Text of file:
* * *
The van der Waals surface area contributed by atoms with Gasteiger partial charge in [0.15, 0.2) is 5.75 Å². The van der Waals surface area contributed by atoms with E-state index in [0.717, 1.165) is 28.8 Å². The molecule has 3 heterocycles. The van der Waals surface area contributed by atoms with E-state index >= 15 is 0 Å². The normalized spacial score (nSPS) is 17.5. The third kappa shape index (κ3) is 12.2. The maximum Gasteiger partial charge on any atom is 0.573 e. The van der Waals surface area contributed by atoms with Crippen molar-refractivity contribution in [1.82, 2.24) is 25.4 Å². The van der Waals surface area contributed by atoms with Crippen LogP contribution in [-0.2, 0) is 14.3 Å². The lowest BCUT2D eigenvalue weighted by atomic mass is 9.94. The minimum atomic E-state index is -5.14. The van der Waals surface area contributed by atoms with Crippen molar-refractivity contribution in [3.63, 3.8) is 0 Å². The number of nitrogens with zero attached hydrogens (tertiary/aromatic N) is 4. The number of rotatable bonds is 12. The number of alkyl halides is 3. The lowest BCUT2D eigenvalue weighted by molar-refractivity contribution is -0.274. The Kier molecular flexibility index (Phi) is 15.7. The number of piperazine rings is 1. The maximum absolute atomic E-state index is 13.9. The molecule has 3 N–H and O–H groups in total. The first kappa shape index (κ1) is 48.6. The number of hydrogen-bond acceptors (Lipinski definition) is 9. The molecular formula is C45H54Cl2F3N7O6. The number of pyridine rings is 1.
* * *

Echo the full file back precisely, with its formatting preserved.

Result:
The van der Waals surface area contributed by atoms with Gasteiger partial charge in [0.15, 0.2) is 5.75 Å². The van der Waals surface area contributed by atoms with E-state index in [0.717, 1.165) is 28.8 Å². The molecule has 3 heterocycles. The van der Waals surface area contributed by atoms with E-state index >= 15 is 0 Å². The normalized spacial score (nSPS) is 17.5. The third kappa shape index (κ3) is 12.2. The maximum Gasteiger partial charge on any atom is 0.573 e. The van der Waals surface area contributed by atoms with Crippen molar-refractivity contribution in [1.82, 2.24) is 25.4 Å². The van der Waals surface area contributed by atoms with Crippen LogP contribution in [-0.2, 0) is 14.3 Å². The lowest BCUT2D eigenvalue weighted by atomic mass is 9.94. The minimum atomic E-state index is -5.14. The van der Waals surface area contributed by atoms with Crippen molar-refractivity contribution in [3.63, 3.8) is 0 Å². The number of nitrogens with zero attached hydrogens (tertiary/aromatic N) is 4. The number of rotatable bonds is 12. The number of alkyl halides is 3. The lowest BCUT2D eigenvalue weighted by molar-refractivity contribution is -0.274. The Kier molecular flexibility index (Phi) is 15.7. The number of piperazine rings is 1. The maximum absolute atomic E-state index is 13.9. The molecule has 3 N–H and O–H groups in total. The first kappa shape index (κ1) is 48.6. The number of hydrogen-bond acceptors (Lipinski definition) is 9. The molecular formula is C45H54Cl2F3N7O6. The number of pyridine rings is 1.